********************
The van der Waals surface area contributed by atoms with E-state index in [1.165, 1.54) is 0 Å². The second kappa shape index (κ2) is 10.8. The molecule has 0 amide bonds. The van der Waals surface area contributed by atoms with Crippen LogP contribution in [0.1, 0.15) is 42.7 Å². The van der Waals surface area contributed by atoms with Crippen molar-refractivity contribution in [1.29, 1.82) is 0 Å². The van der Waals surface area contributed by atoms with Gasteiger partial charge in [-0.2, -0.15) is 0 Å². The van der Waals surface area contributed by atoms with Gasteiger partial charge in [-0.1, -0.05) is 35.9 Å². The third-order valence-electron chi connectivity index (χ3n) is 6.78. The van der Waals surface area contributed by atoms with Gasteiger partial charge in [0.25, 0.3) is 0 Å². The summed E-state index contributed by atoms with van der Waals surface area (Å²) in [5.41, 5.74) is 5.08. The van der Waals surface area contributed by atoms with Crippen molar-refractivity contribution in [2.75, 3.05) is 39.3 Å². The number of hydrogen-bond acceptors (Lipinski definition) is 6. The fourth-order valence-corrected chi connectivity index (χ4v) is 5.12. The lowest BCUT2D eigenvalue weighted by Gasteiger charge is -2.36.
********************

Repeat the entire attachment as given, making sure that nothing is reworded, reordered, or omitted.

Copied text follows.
The van der Waals surface area contributed by atoms with E-state index in [1.165, 1.54) is 0 Å². The second kappa shape index (κ2) is 10.8. The molecule has 0 amide bonds. The van der Waals surface area contributed by atoms with Crippen LogP contribution in [0.1, 0.15) is 42.7 Å². The van der Waals surface area contributed by atoms with Crippen molar-refractivity contribution in [1.29, 1.82) is 0 Å². The van der Waals surface area contributed by atoms with Gasteiger partial charge in [-0.2, -0.15) is 0 Å². The van der Waals surface area contributed by atoms with Gasteiger partial charge in [-0.1, -0.05) is 35.9 Å². The third-order valence-electron chi connectivity index (χ3n) is 6.78. The van der Waals surface area contributed by atoms with Gasteiger partial charge in [0.25, 0.3) is 0 Å². The summed E-state index contributed by atoms with van der Waals surface area (Å²) in [5.41, 5.74) is 5.08. The van der Waals surface area contributed by atoms with Crippen molar-refractivity contribution in [2.75, 3.05) is 39.3 Å². The number of hydrogen-bond acceptors (Lipinski definition) is 6. The fourth-order valence-corrected chi connectivity index (χ4v) is 5.12. The lowest BCUT2D eigenvalue weighted by Gasteiger charge is -2.36.